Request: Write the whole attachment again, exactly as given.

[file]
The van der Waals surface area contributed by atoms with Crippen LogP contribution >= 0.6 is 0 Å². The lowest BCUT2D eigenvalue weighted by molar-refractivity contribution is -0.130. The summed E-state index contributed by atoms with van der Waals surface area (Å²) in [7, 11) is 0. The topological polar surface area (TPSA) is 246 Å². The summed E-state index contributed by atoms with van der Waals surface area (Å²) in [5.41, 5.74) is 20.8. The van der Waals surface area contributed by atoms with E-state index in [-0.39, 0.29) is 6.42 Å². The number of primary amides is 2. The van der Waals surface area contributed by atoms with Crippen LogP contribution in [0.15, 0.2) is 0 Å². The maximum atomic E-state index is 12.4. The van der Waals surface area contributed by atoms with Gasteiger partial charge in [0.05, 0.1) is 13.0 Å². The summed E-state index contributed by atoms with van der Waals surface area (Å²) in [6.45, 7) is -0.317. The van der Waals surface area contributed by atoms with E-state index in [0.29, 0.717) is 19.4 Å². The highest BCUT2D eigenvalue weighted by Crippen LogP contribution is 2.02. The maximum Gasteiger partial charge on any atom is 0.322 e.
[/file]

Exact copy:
The van der Waals surface area contributed by atoms with Crippen LogP contribution >= 0.6 is 0 Å². The lowest BCUT2D eigenvalue weighted by molar-refractivity contribution is -0.130. The summed E-state index contributed by atoms with van der Waals surface area (Å²) in [7, 11) is 0. The topological polar surface area (TPSA) is 246 Å². The summed E-state index contributed by atoms with van der Waals surface area (Å²) in [5.41, 5.74) is 20.8. The van der Waals surface area contributed by atoms with E-state index in [-0.39, 0.29) is 6.42 Å². The number of primary amides is 2. The van der Waals surface area contributed by atoms with Crippen LogP contribution in [0.15, 0.2) is 0 Å². The maximum atomic E-state index is 12.4. The van der Waals surface area contributed by atoms with Gasteiger partial charge in [0.05, 0.1) is 13.0 Å². The summed E-state index contributed by atoms with van der Waals surface area (Å²) in [6.45, 7) is -0.317. The van der Waals surface area contributed by atoms with E-state index in [0.29, 0.717) is 19.4 Å². The highest BCUT2D eigenvalue weighted by Crippen LogP contribution is 2.02. The maximum Gasteiger partial charge on any atom is 0.322 e.